In the Sahel and sub-Sahel regions of Africa, Seasonal Malaria Chemoprevention (SMC) with SP+AQ is a cost-effective solution that has been shown to prevent up to 75% of malaria episodes in clinical trial settings: high-quality SMC costs less than USD 1 per season, while inpatient care for a case of severe malaria is estimated to cost USD 12–75.1,2,3
Thanks to the ACCESS-SMC project led by the Malaria Consortium, 73 million courses of SP+AQ were shipped to 12 countries in 2016,4 enough to protect 18 million children during the malaria season; the product is manufactured by MMV's partner Guilin Pharmaceutical, currently the sole supplier of prequalified SP+AQ.
Dr Yacouba Sawadogo tells us about the SMC programme in his country.
1. What were the biggest challenges to the implementation of SMC and how did you overcome them?
First of all, there was a delay in the arrival of the commodities in some districts, which we overcame by redistributing stocks from other districts. Also, the child-friendly dispersible formulation wasn’t available in the quantities required and so we prioritized it for the 3 to 11-month-old children, while the tablets − which are more bitter − were administered to the older children. Even so, we needed to find and fund a supply of sugar to encourage them to take it. Coordination of the implementation required continuous consultation with the partners.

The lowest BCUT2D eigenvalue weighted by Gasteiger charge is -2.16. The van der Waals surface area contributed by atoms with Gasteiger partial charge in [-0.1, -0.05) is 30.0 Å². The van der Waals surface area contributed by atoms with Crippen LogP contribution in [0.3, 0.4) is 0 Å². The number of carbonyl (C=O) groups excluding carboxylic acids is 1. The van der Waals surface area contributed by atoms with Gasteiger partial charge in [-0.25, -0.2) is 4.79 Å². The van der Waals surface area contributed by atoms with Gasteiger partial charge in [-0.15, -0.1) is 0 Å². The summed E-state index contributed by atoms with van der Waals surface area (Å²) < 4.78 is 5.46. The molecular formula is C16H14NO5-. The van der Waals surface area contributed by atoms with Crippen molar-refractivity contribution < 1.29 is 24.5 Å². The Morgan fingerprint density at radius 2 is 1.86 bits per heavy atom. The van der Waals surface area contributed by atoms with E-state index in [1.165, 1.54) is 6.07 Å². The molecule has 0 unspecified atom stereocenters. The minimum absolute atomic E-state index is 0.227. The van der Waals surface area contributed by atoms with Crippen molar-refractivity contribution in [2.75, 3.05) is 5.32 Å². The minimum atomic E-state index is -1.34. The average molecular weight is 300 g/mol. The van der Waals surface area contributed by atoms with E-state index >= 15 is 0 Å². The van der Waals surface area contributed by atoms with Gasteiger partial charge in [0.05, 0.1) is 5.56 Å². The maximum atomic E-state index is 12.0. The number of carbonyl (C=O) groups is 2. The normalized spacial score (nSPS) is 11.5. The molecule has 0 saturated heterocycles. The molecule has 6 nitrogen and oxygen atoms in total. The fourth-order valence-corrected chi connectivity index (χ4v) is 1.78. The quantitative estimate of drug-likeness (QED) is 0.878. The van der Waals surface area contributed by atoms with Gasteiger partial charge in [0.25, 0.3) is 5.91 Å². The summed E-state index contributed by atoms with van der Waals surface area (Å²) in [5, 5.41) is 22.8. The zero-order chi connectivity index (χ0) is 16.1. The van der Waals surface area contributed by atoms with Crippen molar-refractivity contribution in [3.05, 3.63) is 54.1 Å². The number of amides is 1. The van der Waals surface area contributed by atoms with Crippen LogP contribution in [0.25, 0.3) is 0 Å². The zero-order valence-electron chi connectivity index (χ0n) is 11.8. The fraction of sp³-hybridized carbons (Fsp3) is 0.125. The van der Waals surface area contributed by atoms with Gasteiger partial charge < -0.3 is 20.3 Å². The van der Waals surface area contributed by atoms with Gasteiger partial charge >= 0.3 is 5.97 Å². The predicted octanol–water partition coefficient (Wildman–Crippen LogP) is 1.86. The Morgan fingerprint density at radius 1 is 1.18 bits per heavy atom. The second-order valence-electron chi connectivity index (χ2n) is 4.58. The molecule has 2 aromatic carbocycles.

2. What has been the impact of SMC in Burkina Faso to date?
In 2016, SMC was implemented in 54 heath districts across 11 of the 13 regions in Burkina Faso. In these regions, it has decreased malaria cases by 45% in children below 5 years of age.
3. How was the dispersible formulation of SP+AQ received in practice?
The dispersible formulation is a clear advantage with children as they willingly accept it, so it’s easier to administer and there is minimal wastage. Based on this we are considering adopting the dispersible formulation exclusively for SMC in Burkina Faso.
4. What are the next steps for the implementation of SMC in Burkina Faso?
With funding from the Malaria Consortium, UNICEF, PMI/USAID and the World Bank, we plan to implement SMC in a total of 58 districts in 2017. Eventually, we hope to achieve 100% coverage, as the whole country is eligible.
- Cairns M et al. “Estimating the potential public health impact of seasonal malaria chemoprevention in African children.” Nat Commun. 3:881 (2012).
- WHO/GMP Technical Expert Group On Preventive Chemotherapy, Geneva 4–6 May 2011. Report of the technical consultation on seasonal malaria chemoprevention.
- Lubell Y et al. “Cost-effectiveness of parenteral artesunate for treating children with severe malaria in sub-Saharan Africa.” Bull World Health Organ. 89(7):504-12 (2011).
- Burkina Faso, Cameroon, Chad, Gambia, Guinea, Ghana, Guinea Bissau, Mali, Niger, Nigeria, Togo, Senegal.